Now retired, probably in his early 60s (it's the 1930s), Strawl is hired back by the law to find a vicious serial killer of Native Americans who dismembers the bodies in various fashions. As Strawl goes on the hunt, he is still very much tormented by his past, especially by the blood of innocents that he shed and by the death of his two former wives. He is joined on the road by his adopted son, a Native American originally named Elaskolatat who now calls himself Elijah.
These two men, who are family in everything except blood, are very different at first glance but much the same in their core. Blood and violence will link them for the rest of their lives. As their journey progresses and as they go down the list of suspects from the crime report, we discover a region and its people, a way of life, and in all of this, a humanity that always keeps an open door for dialogue and understanding, even amidst violence: in every disagreement, be it as non-physical as in discussing different beliefs, or as painful as in choosing between guilt and innocence, or retribution and forgiveness, there is always the possibility of sitting down, talking, and considering every point of view.
Talking is indeed important, but only when necessary, as Strawl explains why he is a man of few words: “Words turn just noise after a while. I suppose if a house was burning, ‘fire’ might be handy, but not nearly as much as a bucket of water.” By his side, Elijah enjoys talking and even looks for matters of disagreement with Strawl, just to keep the conversation going and to prove his points. When he was a boy, Elijah declared himself a prophet and now he even preaches Catholicism in his own unusual way.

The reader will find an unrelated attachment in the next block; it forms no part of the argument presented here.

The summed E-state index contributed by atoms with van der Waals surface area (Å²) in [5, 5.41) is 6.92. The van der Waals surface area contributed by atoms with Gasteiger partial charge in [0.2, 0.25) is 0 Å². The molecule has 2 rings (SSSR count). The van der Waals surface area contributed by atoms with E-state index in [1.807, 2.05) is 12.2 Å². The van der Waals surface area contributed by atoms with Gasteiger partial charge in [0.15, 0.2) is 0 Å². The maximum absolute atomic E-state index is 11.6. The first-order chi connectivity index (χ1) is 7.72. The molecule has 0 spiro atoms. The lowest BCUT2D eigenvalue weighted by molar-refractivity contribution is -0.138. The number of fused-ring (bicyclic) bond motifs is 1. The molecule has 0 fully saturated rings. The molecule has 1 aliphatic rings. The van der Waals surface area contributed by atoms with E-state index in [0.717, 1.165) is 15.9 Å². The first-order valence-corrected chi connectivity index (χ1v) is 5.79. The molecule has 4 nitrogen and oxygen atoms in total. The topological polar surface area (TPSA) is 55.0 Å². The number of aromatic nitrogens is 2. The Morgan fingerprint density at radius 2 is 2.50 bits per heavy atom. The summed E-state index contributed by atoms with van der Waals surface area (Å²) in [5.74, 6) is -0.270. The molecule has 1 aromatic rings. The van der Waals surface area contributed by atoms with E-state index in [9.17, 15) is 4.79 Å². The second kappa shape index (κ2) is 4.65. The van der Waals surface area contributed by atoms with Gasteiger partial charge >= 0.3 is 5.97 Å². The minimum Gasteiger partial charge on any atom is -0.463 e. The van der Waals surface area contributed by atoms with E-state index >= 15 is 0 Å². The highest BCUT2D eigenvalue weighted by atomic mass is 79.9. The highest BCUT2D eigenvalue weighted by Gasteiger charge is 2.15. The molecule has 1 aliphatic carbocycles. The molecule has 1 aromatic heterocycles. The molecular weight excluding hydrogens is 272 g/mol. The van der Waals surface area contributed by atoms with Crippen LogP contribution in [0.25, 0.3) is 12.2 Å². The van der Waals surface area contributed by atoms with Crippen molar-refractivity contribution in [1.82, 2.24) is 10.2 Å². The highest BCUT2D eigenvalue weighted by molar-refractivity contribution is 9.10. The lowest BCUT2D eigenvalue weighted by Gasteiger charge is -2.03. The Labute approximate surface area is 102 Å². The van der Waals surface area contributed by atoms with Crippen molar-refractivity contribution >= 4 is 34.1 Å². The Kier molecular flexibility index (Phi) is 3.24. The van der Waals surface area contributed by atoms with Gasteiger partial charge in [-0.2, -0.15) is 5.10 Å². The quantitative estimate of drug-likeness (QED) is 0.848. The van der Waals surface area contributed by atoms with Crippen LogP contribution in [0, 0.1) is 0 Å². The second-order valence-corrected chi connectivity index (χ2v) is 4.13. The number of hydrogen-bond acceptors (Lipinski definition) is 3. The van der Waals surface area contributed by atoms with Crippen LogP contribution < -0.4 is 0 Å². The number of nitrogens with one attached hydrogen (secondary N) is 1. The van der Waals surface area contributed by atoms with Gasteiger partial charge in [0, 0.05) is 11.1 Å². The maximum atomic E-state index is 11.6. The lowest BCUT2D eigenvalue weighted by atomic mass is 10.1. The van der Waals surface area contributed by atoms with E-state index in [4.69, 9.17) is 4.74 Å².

Lonesome Animals is a very satisfying book on many levels. Although the murders committed are gruesome, they don’t take over the story, they are just one more part of the big picture which comprises a look at the arrival of white men on Native Americans’s territory, through the lens of Strawl’s journey; his quest for justice unconsciously –for him- hides his search for personal redemption and peace of mind.
Lonesome Animals is Bruce Holbert’s first published novel. It can be considered as a literary Western Noir that readers of Cormac McCarthy, Daniel Woodrell and James Sallis would definitely enjoy for its beautiful prose and dialogue, its complex characters and captivating plot, but also for its impeccable depiction of a time and place that seems far removed from our here and now, but we definitely can see some of its remnants. This is a book that is destined to become an important piece of American Literature.
Lonesome Animals will be published on May 15, from Counterpoint Press. Bruce Holbert is a graduate of the University of Iowa Writers Workshop.
You can visit Bruce Holbert's website, his Facebook page, and follow him on Twitter @bruceholbert1